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Green architecture: building for the climate

15 Jul 2020

Ha Long Villa by VTN architects ©Hiroyuki Oki

Green houses could be an answer to climate change. New projects around the world show how.

In view of the discussions about climate change, demands for sustainable architecture are becoming ever louder. The construction industry is one of the main sources of resource and energy consumption. Initiatives such as the Architects 4 Future alliance founded by German students therefore call for a sustainable change in the industry. The young architects are concerned with responsible planning that preserves natural spaces and promotes healthy living environments.

Solutions to urban problems

But how can architecture be used to create biodiverse habitats in the city? Future-oriented projects all over the world are trying to find an answer to this. They are countering the increasing urbanization and related problems such as air pollution with green solutions. "Green" refers not only to measurable facts such as energy efficiency. It is also about aspects such as upgrading the environment with large green areas and the widest possible variety of planting.

Riverside Tirana project by Stefano Boeri Architetti ©Stefano Boeri Architetti

Plants against urban heat

More recent forecasts predict that by 2050 more than two thirds of the world's population will live in cities. Densely built-up areas and car traffic are contributing to the increasing heating of large cities. It is therefore all the more important to counteract this heat effect. Plants can make a significant contribution here. They are a natural sunscreen and produce a lot of oxygen. Green facades, terraces, balconies or roofs can therefore improve the climate in high-density urban areas.

Green oases and vertical forests

One of the pioneers of green building concepts is the Italian architect Stefano Boeri. He became internationally known for his green skyscrapers, which are designed as vertical forests with hundreds of shrubs, hedges and trees. His latest projects include a huge area in the Albanian capital Tirana. An entire district is to be created there as a green oasis. The central component is the greening of the houses and public areas. Spread over squares, house walls and roofs, the large green area should provide habitats for numerous plant species.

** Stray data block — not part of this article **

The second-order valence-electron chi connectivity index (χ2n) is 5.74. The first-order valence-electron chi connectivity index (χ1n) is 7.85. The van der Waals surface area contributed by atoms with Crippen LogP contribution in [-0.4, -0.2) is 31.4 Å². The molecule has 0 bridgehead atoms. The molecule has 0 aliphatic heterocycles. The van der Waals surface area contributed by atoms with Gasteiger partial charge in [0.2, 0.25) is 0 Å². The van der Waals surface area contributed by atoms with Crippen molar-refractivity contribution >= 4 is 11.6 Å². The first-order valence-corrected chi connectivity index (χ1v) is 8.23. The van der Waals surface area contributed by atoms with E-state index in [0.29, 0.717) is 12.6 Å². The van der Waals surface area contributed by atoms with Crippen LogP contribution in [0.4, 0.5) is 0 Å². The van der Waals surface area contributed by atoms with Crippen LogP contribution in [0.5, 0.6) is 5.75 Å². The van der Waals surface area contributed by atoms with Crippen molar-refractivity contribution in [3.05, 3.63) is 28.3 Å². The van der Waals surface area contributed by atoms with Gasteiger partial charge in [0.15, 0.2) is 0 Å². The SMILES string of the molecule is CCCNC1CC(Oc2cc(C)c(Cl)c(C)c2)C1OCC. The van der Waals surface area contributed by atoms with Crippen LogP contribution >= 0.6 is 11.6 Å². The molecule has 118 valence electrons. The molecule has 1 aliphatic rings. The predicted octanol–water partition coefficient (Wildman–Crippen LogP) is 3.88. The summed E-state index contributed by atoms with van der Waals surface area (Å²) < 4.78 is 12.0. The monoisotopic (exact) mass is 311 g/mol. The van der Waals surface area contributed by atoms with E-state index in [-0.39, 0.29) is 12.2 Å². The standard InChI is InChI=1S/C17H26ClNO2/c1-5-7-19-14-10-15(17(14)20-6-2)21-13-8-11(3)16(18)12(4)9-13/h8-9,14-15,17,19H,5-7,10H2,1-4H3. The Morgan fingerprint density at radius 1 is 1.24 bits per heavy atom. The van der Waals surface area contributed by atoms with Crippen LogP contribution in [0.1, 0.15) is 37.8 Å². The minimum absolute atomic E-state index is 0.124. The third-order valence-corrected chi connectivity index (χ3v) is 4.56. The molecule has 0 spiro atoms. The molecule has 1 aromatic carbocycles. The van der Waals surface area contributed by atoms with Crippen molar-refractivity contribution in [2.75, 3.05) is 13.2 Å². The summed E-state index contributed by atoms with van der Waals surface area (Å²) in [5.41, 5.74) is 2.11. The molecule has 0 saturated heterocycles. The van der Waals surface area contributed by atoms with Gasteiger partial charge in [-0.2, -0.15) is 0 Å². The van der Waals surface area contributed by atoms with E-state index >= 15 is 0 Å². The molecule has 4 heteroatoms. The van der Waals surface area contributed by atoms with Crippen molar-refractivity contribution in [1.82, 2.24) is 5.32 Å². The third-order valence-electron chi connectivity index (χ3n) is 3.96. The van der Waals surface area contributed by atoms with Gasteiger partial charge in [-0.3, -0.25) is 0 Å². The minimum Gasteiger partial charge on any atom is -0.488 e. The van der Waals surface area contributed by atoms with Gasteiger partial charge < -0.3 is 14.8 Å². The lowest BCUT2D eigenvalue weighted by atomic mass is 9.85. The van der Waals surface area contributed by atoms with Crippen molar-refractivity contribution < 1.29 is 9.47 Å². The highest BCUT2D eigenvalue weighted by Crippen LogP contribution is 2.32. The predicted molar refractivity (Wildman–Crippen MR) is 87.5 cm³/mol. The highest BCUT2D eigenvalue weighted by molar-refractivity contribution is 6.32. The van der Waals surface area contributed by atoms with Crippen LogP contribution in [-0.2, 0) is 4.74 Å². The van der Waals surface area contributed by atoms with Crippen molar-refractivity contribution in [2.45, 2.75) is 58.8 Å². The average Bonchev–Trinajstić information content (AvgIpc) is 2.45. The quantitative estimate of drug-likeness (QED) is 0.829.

Riverside Tirana project by Stefano Boeri Architetti ©Stefano Boeri Architetti

Houses with trees

Outstanding projects of green architecture are characterized worldwide by a special awareness of their surroundings. Another current example is the Ha Long Villa in the Vietnamese city of the same name. The private house was designed by VTN architects as a prototype for a series of houses called House of Trees. As urban greening projects, they are intended to enable their inhabitants to live like in a forest. With dozens of plants planted in the double-walled façade and on the roof, the green space of the site is increased many times over.

Building in response to climate change

In Germany, too, more and more architects are advocating the large-scale greening of cities. The most recent example is the recently completed office and commercial building Kö-Bogen II in Düsseldorf. The complex planned by Ingenhoven Architects is Europe's largest green façade. Eight kilometers of hornbeam hedges are spread over the sloping facade and roof surfaces. The ecological benefit of this hedge landscape should correspond to that of 80 deciduous trees and thus be a possible answer to climate change.

Ha Long Villa by VTN architects ©Hiroyuki Oki

Urban greening starts on a small scale

In the personal environment, too, something can be done to improve the urban climate. For green facades or roofs of private houses there are now a variety of solutions. Products such as new systems for vertical greening or sustainable plants and substrates for roof gardens will be presented at the upcoming spoga+gafa. From 30 May to 1 June 2021, the world's largest garden trade fair will show the latest trends in the green industry. Among other things, numerous exhibitors will present a large selection of pots, flowers and plants for balconies and terraces. With the focus on sustainable gardens, this year's fair will ask about the profitable implementation of the megatrend sustainability. Green architecture can make a decisive contribution to this.

Author: Leif Hallerbach